I’ve heard of this ‘problem’ numerous times before, as I’m sure many others have too. Nonetheless, everytime I do hear it, it fascinates me.

* The birthday problem* (or paradox, as it’s often referred), looks at the probability of two or more people from a randomly chosen set of people sharing a birthday.

In a group of at least 23 randomly chosen people, there is more than 50% probability that some pair of them will both have been born on the same day. For 57 or more people, the probability is more than 99%, and it reaches 100% when the number of people reaches 367[â€¦]. The mathematics behind this problem leads to a well-known cryptographic attack called the birthday attack.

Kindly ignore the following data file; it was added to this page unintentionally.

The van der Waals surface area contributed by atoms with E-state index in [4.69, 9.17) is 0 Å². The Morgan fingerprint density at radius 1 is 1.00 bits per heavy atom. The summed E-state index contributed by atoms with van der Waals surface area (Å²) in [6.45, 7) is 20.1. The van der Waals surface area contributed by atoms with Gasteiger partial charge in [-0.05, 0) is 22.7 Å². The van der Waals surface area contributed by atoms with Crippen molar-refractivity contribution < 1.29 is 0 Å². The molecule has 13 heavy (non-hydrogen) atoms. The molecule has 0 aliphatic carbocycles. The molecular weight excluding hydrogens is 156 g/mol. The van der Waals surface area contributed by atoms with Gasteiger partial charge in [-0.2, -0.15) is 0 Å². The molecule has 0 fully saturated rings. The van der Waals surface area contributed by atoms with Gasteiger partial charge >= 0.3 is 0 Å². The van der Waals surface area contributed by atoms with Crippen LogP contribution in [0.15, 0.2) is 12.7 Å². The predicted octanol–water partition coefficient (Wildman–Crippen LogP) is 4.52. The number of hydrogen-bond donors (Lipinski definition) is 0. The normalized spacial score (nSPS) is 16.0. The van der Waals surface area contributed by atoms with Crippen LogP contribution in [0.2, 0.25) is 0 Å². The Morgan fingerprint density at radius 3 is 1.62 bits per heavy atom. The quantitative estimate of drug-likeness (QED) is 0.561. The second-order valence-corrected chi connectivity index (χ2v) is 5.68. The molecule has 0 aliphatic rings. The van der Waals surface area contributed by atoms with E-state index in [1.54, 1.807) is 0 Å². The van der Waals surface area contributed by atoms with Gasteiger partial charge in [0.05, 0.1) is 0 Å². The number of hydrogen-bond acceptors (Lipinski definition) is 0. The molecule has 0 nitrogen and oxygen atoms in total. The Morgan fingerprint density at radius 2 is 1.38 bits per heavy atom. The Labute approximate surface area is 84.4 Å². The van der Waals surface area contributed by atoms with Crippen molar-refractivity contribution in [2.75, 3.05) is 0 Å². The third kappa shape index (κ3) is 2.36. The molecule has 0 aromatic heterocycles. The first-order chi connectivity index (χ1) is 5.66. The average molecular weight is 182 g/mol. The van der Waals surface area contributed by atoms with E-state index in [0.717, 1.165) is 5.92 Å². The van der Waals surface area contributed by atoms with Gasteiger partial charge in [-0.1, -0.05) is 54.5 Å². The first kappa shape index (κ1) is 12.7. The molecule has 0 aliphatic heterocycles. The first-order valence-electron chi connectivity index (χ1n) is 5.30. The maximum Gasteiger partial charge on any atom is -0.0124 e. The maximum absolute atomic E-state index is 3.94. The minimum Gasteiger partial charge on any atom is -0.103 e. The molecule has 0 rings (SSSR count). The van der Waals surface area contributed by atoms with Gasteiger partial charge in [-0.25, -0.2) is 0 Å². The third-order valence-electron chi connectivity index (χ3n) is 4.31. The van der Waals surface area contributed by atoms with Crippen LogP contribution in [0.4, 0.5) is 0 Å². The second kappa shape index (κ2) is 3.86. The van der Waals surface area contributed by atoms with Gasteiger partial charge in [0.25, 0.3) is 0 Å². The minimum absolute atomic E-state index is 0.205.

LibbyI had a psychology prof, who, in 20 years of teaching classes of 30-35 people never had a class without 2 students with the same birthday. Go figure.

Lloyd MorganPost authorThanks for the comment and the interesting anecdote, Libby. Here are some further probabilities in this context:

30 people in a class: 70.6%

35 people in a class: 81.4%